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RE: WS, SOA, and the Web

From: Newcomer, Eric <Eric.Newcomer@iona.com>
Date: Mon, 5 May 2003 18:18:59 -0400
Message-ID: <DCF6EF589A22A14F93DFB949FD8C4AB201074460@amereast-ems1.IONAGLOBAL.COM>
To: "Baker, Mark" <distobj@acm.org>, <www-ws-arch@w3.org>

Actually I think we are in danger of losing the distinction between architecture as a practice and its application.  REST is an application of architecture, therefore constraints and properties are central.  However, architecture is more generally a study of relationships, and since we are not prescribing the application of Web services architecture, it is a mistake to begin with constraints when we need to begin with the definition of the relationships.

-----Original Message-----
From: Baker, Mark 
Sent: Monday, May 05, 2003 9:38 AM
To: www-ws-arch@w3.org
Subject: Re: WS, SOA, and the Web



On Thu, May 01, 2003 at 04:05:15PM -0600, Champion, Mike wrote:
> > Agreed with concerns about the .. abruptness .. of the SOA vs 
> > REST material.  I think part of the reason it is abrupt is 
> > because doing a rigorous definition of an architecture style 
> > should take a fair amount of text, but we/I haven't put much 
> > more time into it. 
> 
> I sympathize ... I took an action item at an editors call a couple of weeks
> ago to work on the "WSA and the Web" section, and kept digging myself deeper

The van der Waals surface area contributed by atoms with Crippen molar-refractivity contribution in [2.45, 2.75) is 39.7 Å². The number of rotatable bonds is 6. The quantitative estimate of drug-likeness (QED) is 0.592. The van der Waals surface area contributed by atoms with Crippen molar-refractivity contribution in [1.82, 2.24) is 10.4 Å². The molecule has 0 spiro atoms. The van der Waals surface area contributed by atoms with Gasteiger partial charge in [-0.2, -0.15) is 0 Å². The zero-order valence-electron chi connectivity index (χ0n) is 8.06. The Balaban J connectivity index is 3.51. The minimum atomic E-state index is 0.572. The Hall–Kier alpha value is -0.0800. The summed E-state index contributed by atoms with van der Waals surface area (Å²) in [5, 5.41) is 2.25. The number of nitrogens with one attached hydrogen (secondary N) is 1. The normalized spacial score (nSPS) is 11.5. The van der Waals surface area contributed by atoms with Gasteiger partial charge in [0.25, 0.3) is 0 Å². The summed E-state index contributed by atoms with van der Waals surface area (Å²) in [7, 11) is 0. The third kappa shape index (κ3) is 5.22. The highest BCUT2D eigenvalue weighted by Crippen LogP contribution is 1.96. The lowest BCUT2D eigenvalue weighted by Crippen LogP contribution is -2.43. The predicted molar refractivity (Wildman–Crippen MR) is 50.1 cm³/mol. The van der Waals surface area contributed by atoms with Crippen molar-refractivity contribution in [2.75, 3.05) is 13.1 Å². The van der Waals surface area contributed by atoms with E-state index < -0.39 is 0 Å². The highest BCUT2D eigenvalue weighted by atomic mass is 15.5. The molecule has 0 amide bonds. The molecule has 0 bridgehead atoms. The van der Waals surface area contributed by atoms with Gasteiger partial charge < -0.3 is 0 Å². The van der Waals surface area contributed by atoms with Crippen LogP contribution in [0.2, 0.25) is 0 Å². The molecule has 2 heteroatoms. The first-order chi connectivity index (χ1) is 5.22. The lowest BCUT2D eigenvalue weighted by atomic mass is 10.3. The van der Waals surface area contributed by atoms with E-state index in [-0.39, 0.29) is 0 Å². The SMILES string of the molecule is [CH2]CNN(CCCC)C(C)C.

> and deeper into the hole.  The problem is that the Webarch, and SOA
> definitions that I could find are so general that they not only can
> encompass almost anything (as the Web does, of course) but can also
> encompass each other, even though some consider them antonyms.
> 
> I think we need to try to get some clarified text into the "heartbeat"
> publication.  I have come to  kindof like the "Direct SOA" and 

You seem to have sent that out prematurely, Mike.

FWIW, I don't think it's necessary to compare the breadth/generality of
the competing architectural styles in order to compare them.  We already
have a framework for comparison provided by the gurus of software
architecture; examine the properties induced by the constraints of each.
This should be fairly straightforward.

I'd be happy to help with that text.  In fact, I think we've got some
of it already, regarding visibility.  I'll have to hunt that down; it's
well buried. 8-)

MB
-- 
Mark Baker.   Ottawa, Ontario, CANADA.        http://www.markbaker.ca
Web architecture consulting, technical reports, evaluation & analysis
Received on Monday, 5 May 2003 18:26:08 GMT

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